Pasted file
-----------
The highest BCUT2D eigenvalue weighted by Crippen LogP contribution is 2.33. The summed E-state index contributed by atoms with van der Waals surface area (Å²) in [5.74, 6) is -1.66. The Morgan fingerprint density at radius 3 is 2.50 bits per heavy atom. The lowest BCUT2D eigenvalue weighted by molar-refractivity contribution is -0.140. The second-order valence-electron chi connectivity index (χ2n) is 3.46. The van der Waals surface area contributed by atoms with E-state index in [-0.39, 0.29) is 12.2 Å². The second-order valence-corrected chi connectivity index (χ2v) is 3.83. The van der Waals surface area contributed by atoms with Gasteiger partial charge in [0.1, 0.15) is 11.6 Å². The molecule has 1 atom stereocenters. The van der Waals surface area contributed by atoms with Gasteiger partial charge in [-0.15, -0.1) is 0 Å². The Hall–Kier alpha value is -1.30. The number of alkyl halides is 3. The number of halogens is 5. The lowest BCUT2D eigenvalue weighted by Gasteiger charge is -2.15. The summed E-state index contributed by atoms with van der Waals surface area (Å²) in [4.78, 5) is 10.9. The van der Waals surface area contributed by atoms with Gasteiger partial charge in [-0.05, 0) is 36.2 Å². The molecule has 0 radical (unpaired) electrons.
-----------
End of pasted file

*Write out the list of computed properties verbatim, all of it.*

The highest BCUT2D eigenvalue weighted by Crippen LogP contribution is 2.33. The summed E-state index contributed by atoms with van der Waals surface area (Å²) in [5.74, 6) is -1.66. The Morgan fingerprint density at radius 3 is 2.50 bits per heavy atom. The lowest BCUT2D eigenvalue weighted by molar-refractivity contribution is -0.140. The second-order valence-electron chi connectivity index (χ2n) is 3.46. The van der Waals surface area contributed by atoms with E-state index in [-0.39, 0.29) is 12.2 Å². The second-order valence-corrected chi connectivity index (χ2v) is 3.83. The van der Waals surface area contributed by atoms with Gasteiger partial charge in [0.1, 0.15) is 11.6 Å². The molecule has 1 atom stereocenters. The van der Waals surface area contributed by atoms with Gasteiger partial charge in [-0.15, -0.1) is 0 Å². The Hall–Kier alpha value is -1.30. The number of alkyl halides is 3. The number of halogens is 5. The lowest BCUT2D eigenvalue weighted by Gasteiger charge is -2.15. The summed E-state index contributed by atoms with van der Waals surface area (Å²) in [4.78, 5) is 10.9. The van der Waals surface area contributed by atoms with Gasteiger partial charge in [-0.05, 0) is 36.2 Å². The molecule has 0 radical (unpaired) electrons.